Can an employer tell me that I have to change my wedding date because she’ll be on vacation and no one will be able to cover my shift?

UPDATED: Mar 22, 2012

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Can an employer tell me that I have to change my wedding date because she’ll be on vacation and no one will be able to cover my shift?

I have a set wedding date for 4 months from now and all I’m asking is a week or even a few days off so i can set up and have my wedding. Both my manager and her manager are telling me that I have to change my set wedding date/ wedding because no one will be able to cover my shift. I just don’t see how this is fair or even alright. Is this okay?

Asked on March 22, 2012 under Employment Labor Law, California


SJZ, Member, New York Bar / FreeAdvice Contributing Attorney

Answered 10 years ago | Contributor

It's not fair, but it may be legal. As a general matter, an employer has the right to tell employees when they can or cannot use paid time off or otherwise be out from work. The main exception would be if you had asked the company if you could take time off for those dates prior to booking the wedding, the company had told you "yes," and in reliance on that promise that you could take the time off, you *then* booked the days. In that instance, your reasonable reliance on the company's promise or representation that you could take those days could serve to make their promise binding or enforceable under the theory of "promissory estoppel." But if you simply booked the days without clearing or checking it, there is a good chance that the company could tell you those days are not approved, unless it has never been the case that the company has to approve time off (that is, employees could always take any days they want, without managerial approval or confirmation). If the policy was that you could always  take any days, then similar to the above, you may be entitled to rely on that "promise" (expressed in the policy) that you could use any days you wanted.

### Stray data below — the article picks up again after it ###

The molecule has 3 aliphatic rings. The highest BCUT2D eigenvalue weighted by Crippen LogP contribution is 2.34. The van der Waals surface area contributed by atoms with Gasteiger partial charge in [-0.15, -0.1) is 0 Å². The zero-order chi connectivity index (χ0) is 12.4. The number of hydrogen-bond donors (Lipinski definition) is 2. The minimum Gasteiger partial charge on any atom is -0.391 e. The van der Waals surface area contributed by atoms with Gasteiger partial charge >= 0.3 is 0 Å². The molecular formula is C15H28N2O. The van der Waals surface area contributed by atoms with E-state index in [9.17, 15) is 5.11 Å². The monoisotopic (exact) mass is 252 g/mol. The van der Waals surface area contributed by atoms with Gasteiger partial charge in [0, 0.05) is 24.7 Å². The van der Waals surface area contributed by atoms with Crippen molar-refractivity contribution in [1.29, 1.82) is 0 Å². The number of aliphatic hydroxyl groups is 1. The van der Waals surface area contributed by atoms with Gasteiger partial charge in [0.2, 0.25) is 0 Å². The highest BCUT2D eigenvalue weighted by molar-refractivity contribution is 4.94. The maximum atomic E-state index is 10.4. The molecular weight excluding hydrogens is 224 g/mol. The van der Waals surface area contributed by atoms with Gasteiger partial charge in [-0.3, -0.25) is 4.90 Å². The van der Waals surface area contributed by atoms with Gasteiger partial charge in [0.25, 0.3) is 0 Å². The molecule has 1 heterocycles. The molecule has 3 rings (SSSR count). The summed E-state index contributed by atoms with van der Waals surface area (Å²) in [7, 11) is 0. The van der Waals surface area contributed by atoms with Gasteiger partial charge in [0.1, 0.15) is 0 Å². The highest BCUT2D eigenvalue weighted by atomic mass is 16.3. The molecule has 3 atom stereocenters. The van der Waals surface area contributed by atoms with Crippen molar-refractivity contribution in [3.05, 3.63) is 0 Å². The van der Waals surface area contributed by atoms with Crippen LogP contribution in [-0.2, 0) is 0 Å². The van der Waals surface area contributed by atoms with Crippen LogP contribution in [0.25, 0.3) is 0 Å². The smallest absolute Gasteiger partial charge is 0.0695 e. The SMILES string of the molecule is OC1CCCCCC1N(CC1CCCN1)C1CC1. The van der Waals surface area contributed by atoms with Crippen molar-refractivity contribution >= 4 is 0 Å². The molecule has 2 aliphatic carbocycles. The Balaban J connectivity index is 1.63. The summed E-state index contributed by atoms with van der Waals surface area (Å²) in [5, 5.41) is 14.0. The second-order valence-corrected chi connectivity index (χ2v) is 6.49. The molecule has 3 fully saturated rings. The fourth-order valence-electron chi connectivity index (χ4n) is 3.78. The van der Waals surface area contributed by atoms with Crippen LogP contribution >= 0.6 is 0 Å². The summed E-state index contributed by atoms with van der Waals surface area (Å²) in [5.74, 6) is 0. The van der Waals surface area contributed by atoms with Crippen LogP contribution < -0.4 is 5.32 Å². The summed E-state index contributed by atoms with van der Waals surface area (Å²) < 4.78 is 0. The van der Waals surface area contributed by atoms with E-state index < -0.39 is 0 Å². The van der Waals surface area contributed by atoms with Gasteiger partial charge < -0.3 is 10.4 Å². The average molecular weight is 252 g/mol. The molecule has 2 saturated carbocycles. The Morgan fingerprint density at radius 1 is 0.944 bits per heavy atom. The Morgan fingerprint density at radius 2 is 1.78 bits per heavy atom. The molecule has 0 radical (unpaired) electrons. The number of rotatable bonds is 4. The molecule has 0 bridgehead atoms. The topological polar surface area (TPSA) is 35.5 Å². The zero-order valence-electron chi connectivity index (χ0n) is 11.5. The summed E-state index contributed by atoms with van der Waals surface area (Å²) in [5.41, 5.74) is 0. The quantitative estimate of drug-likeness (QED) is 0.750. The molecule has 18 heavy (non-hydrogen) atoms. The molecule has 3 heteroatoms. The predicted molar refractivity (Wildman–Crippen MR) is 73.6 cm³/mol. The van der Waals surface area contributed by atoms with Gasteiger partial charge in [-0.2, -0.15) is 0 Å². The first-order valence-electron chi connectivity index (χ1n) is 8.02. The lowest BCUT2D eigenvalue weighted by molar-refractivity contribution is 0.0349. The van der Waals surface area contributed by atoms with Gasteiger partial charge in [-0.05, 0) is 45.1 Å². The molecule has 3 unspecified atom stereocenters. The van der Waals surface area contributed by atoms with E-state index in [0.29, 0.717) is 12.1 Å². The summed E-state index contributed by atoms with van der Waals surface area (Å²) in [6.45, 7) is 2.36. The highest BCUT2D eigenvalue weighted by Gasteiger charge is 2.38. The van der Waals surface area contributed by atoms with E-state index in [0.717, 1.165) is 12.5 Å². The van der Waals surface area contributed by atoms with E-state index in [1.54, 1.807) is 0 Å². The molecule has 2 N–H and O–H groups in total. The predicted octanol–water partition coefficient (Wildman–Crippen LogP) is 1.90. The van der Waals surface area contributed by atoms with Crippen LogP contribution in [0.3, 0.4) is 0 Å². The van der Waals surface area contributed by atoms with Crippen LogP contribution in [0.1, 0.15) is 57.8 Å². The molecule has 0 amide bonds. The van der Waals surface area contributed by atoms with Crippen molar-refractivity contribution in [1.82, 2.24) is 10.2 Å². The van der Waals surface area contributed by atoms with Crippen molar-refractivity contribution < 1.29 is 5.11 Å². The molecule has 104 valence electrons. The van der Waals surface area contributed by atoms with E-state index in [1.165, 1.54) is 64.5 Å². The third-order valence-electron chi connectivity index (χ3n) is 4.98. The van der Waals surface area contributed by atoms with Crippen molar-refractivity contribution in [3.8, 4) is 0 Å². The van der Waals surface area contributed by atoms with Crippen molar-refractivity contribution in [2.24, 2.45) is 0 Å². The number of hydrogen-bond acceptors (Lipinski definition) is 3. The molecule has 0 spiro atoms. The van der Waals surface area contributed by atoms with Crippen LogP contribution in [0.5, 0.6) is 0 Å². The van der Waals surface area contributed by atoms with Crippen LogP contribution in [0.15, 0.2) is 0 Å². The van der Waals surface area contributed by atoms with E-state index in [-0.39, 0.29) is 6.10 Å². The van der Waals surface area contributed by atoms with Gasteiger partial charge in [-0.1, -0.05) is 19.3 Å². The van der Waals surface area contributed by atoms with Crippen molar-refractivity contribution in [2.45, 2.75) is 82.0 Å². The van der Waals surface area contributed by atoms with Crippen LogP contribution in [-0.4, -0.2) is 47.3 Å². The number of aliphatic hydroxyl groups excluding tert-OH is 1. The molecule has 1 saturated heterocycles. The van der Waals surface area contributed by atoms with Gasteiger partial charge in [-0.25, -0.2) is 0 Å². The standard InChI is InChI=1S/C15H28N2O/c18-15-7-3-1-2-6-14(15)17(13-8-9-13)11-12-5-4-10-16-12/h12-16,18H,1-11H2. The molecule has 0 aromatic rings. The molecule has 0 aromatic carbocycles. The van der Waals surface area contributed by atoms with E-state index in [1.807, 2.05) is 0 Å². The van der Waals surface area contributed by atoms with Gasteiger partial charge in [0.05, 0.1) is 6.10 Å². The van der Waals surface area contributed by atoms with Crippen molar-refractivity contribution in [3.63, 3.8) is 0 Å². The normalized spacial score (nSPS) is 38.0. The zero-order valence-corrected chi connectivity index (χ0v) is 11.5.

On the other hand, if the company needs to approve days off and you did not get that approval in advance, they could probably tell  you to change the wedding date, or terminate you if you will not.

IMPORTANT NOTICE: The Answer(s) provided above are for general information only. The attorney providing the answer was not serving as the attorney for the person submitting the question or in any attorney-client relationship with such person. Laws may vary from state to state, and sometimes change. Tiny variations in the facts, or a fact not set forth in a question, often can change a legal outcome or an attorney's conclusion. Although has verified the attorney was admitted to practice law in at least one jurisdiction, he or she may not be authorized to practice law in the jurisdiction referred to in the question, nor is he or she necessarily experienced in the area of the law involved. Unlike the information in the Answer(s) above, upon which you should NOT rely, for personal advice you can rely upon we suggest you retain an attorney to represent you.

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